Nicaragua government to release prisoners to restart dialogue

Opposition prisoners to be released within 90 days in order to restart stalled peace talks, according to a mediator.

    Nicaragua’s government has agreed to release opposition prisoners within 90 days in order to restart stalled peace talks aimed at ending an 11-month political crisis, according to a dialogue mediator.

    Luis Angel Rosadilla, the special envoy of the Organisation of American States (OAS), said at a press conference on Wednesday that President Daniel Ortega’s government had agreed to release “all the people detained in the context of the protests” that began in April last year, leaving more than 700 people behind bars and 325 dead.

    The exact number of prisoners due to be released was not given.

    Rosadilla laid out six points, agreed by the government and opposition, which will be in the peace talks’ agenda. These include “strengthening citizens’ rights” and “electoral reforms”.

    Once all the points discussed at the negotiating table are agreed upon, “the international community will be asked to suspend sanctions to facilitate Nicaragua’s right to human, economic and social development”, he said.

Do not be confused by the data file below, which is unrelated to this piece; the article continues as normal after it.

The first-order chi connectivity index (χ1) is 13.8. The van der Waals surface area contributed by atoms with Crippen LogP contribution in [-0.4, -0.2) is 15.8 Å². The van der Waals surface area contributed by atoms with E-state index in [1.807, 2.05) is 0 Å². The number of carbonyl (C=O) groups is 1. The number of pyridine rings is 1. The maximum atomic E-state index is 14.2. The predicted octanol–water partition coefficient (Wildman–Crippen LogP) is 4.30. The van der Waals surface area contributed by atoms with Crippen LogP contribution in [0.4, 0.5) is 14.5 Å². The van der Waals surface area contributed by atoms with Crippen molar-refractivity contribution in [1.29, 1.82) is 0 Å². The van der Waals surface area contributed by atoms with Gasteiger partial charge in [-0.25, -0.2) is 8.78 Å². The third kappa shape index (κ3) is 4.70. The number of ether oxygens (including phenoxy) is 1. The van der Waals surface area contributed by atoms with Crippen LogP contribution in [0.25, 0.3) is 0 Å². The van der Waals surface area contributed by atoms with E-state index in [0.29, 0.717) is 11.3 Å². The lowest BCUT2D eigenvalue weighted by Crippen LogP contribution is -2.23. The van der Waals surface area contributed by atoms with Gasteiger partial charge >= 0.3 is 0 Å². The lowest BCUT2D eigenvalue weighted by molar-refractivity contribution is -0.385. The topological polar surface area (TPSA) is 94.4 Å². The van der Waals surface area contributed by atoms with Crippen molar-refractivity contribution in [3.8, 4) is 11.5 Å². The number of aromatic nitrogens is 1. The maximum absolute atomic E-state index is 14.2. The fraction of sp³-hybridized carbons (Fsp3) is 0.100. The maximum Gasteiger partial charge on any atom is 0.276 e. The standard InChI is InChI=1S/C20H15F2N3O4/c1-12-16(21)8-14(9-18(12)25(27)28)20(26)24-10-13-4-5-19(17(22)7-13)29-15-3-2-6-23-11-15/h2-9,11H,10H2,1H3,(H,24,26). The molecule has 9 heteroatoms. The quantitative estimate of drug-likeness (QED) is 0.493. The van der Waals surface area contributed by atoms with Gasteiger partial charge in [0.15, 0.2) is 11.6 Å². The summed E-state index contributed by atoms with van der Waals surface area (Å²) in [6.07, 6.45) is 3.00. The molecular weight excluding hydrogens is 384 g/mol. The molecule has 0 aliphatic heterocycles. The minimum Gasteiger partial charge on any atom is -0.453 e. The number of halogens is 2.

The opposition umbrella group Civic Alliance said that they would contact the Red Cross on Thursday to put together a release schedule for the prisoners, newspaper La Prensa reported.

    Government talks resumed with the opposition last month after a first attempt at agreement fell apart, but broke down again when the opposition made talks conditional on the release of political prisoners.

    Nicaragua’s government has been hit by US sanctions and the threat of more from the European Union since trouble broke out last year.

    The country has been mired in political crisis since protests broke out initially over a now-scrapped pension reform before snowballing into wider anger at Ortega’s rule.

    Alongside his wife and vice president Rosario Murillo, he is accused of rights abuses and authoritarian leadership.

    One of the key opposition demands was for Ortega to step down and bring forward elections slated for 2021, something the 73-year-old former left-wing guerrilla has rejected out of hand.

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